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OBE Investiture - 7th July 2004


My visit to see the Queen

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My life seems to be pretty eventful, but one of those memories that will never fade was the day I went to Buckingham Palace to collect my OBE from The Queen.

It all started on a relatively ordinary day at work, except for the fact that it was my Dad's Birthday, 26th November 2003. I'd already taken a number of telephone calls from students wanting extra time for handing in their essays, and I was sitting at my desk talking to my Administrator, Adrian, when the phone went again.

"Hello, is that Dr Walters?"


"This is the Prime Minister's Office at Number 10 Downing Street..." At this point I wondered which of my colleagues might be on the phone and having a laugh at my expense.

"There's nothing to worry about. We wondered if you had received our letter."

"Er....No. What letter?"

"The one we sent to you a few weeks ago?"

"Er, No. Did you have the right address?" They didn't - it was my old address.

"Oh, we're sorry. Well, there's nothing to worry about, but we are delighted to inform you that we would like to put your name forward to The Queen to be appointed an Officer of the Order of the British Empire in the New Year's Honour List." Adrian told me I went quite white and started shaking uncontrollably.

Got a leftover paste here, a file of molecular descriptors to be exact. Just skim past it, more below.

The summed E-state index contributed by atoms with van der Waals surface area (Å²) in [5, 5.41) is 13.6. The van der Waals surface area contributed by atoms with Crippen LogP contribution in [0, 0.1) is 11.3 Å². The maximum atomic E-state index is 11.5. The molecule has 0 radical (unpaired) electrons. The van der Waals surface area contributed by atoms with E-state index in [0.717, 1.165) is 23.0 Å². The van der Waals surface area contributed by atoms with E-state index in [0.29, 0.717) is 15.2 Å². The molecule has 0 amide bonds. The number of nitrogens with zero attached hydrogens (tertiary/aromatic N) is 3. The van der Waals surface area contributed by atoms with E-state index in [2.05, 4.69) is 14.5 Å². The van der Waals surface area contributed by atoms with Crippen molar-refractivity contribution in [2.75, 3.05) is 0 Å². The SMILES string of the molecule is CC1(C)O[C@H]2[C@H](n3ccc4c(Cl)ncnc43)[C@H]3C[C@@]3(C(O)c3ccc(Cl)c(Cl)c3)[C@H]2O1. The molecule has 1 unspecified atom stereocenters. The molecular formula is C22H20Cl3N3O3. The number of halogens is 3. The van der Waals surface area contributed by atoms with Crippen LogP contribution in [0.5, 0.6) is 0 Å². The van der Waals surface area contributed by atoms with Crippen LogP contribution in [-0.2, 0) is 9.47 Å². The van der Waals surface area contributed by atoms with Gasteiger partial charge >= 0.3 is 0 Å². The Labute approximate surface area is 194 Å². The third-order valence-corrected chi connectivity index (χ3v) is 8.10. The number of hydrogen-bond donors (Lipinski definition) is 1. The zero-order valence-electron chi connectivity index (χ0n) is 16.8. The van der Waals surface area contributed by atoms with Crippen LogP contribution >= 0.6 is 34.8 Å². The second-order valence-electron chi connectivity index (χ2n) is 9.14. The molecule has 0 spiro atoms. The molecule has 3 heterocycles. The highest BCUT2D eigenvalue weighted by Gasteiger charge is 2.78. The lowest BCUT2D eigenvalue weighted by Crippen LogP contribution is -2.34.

"You're joking!".

"No, we're not, you really are being considered for an OBE. We are chasing you up because you hadn't replied, but obviously the letter went astray. We can fax it to you, and if you are willing to accept, please fax it back to us today."

I was shaking and rather incoherent, but managed to deal with the paperwork, then followed an anxious few weeks until the List was published on New Year's Eve, complete with my name as Dr Sarah Walters, OBE for Services to Medicine. I still don't really know what I've done to deserve it! The certificate was posted to me, signed by The Queen and Prince Philip, but of course the big day was the trip to London, and we finally received an invitation for 7th July 2004.

It was quite a major logistical exercise to get my Mum, Stephen and his Mum down to London and fixed up with a hotel, because of Mum's wheelchair and all the paraphernalia that goes with it. It wasn't helped by the train being one carriage short - and the missing carriage was the one with the wheelchair space. Virgin Trains were extremely helpful, and got us on First Class. The Hotel (Thistle Hotel, Marble Arch) was also excellent, with a really good wheel in shower and everywhere accessible to a wheelchair.